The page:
Acting Czech Minister of Foreign Affairs Jan Hamáček (Social Democrats) arrived in Damascus on Thursday to take over and return home two people working for a German humanitarian organisation who had been held by the Syrian government. They had been arrested months ago near the Iraqi border for allegedly crossing the border illegally.
The Czech Republic is currently the only EU country with an ambassador in the war-torn country and carried out the negotiations with the consent of authorities in Brussels.
During a meeting with his Syrian counterpart, Mr Hamáček strongly condemned the use of chemical weapons and stressed perpetrators must be brought to justice. He also said the withdrawal of Iranian forces from the Israel-Syria border area would contribute to stability in the region.
A study commissioned by Prague City Hall on traffic and air pollution has found that more two-thirds of gaseous pollutants are generated by just 10 per cent of the vehicles operating in the Czech capital.
Many of these vehicles have missing or faulty exhaust systems or diesel engines in poor condition, the study found. The Prague municipality is now looking at ways to improve the city’s air quality, which could include measures such as introducing a congestion tax.
Harmful pollutants such as nitrogen oxide, sulphur dioxide, mercury and dust particles are a leading cause of respiratory diseases and result in an estimated 11,000 premature deaths in the Czech Republic each year.
The General Directorate of Finance (GFŘ) says it has records of the untaxed revenue of Czech Airbnb hosts dating back to 2015 and will soon begin collecting them, the daily Hospodářské noviny reports.
Apart from back payments, the tax authority plans to impose penalties of up to 40 per cent. The GFŘ also considers Airbnb hosts to be subject to VAT payments for the fees Airbnb charges.
In Prague, Airbnb hosts may also owe fees to the municipality, which can charge a penalty of up to 500,000 crowns for failing to register for local taxes.
Czech writer Karel Čapek’s villa will briefly open to the public on Thursday, despite an ongoing reconstruction. Visitors will be able to admire Čapek’s library and personal archive with some of its original furnishings.
The 1920s villa, where Capek hosted intellectuals and cultural figures of the time, opened to the public on July 20th to mark the centenary of the birth of Czechoslovakia and the public interest was overwhelming. The renovation of the villa should be concluded by 2021.
Consumer price inflation slowed to 2.3 per cent in July from 2.6 per cent in June, the Czech Statistical Office said on Thursday.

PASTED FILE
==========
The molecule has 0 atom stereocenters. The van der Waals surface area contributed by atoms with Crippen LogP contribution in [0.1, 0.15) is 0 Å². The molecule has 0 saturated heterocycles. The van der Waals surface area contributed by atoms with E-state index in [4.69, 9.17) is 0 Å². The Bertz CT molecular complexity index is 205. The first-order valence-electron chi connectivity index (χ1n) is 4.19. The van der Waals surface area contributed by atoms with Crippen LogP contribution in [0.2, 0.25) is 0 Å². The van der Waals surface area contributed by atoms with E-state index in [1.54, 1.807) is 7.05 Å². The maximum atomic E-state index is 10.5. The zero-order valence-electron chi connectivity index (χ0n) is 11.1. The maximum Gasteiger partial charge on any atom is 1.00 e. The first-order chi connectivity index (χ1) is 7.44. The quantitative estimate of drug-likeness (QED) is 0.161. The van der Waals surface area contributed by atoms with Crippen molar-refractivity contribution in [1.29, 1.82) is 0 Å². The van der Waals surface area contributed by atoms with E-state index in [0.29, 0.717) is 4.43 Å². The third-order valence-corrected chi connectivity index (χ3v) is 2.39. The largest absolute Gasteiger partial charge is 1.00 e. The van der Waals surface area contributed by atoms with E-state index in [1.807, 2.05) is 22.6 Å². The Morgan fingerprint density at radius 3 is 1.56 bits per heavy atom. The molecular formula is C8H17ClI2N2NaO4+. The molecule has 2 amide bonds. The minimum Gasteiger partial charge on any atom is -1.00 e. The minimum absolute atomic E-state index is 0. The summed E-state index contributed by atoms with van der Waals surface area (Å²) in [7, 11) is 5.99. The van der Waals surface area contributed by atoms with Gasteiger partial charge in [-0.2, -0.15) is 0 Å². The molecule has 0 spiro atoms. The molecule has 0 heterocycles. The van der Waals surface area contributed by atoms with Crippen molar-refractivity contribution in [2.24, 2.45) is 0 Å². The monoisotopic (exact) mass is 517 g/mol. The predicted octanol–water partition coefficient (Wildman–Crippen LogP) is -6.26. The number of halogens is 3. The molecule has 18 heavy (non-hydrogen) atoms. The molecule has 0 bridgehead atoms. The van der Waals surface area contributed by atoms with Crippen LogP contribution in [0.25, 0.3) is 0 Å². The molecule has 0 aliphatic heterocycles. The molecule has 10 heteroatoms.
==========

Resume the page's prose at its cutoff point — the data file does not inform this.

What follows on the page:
Compared to July 2017, housing and fuel prices, in particular, grew while prices for clothing, footwear and telecommunication services dropped.
Fuel and oil prices rose by 12.6 per cent year-on-year in July, the cost of electricity increased by 5 per cent, and residential rental prices grew by 3.2 per cent.
Mothers who stay at home with children for a shorter period tend to earn more upon returning to work than those who take longer maternity leaves, according to a new study, the daily Hospodářské noviny reported.
Under current law, a parental leave benefit is paid monthly for a period of up to four years. Parents can opt to draw down more money over a shorter period, with the monthly allowance currently capped at 32,640 crowns.
The new study by economist Barbara Pertold-Gebická found that mothers with a university education take shorter maternity leaves.
An audit by the Finance Ministry at the General Inspectorate of the Security Forces (GIBS) has revealed irregularities in financing, the ministry’s spokesman Michal Žurovec told Czech Radio.
The ministry has reportedly filed a criminal complaint on the grounds of the findings.
According to Prime Minister Andrej Babiš, who commissioned the audit, inspectors found irregularities in the distribution of a 15 million crown sum.
Mr. Babiš said the results of the audit had confirmed his fears and justified his decision in calling on the institution’s former head Michal Murín to resign.
The US Department of Energy plans to move its European regional office to Prague from Sofia, with the decision reportedly influenced by Westinghouse's interest in building new nuclear blocks in the Czech Republic and the growing influence in Central Europe of Russia and China.
The US Embassy in Prague confirmed the planned move but did not comment on the reasons behind it beyond saying in a statement that the European region office works to promote energy security, non-proliferation, scientific cooperation, and American commercial interests in the region.
It should rain throughout most of the Czech Republic on Friday, with thunderstorms expected in the Zlín region. Daytime highs of 26 degrees Celsius are forecast for Central Bohemia while temperatures could reach 34 degrees in Moravia.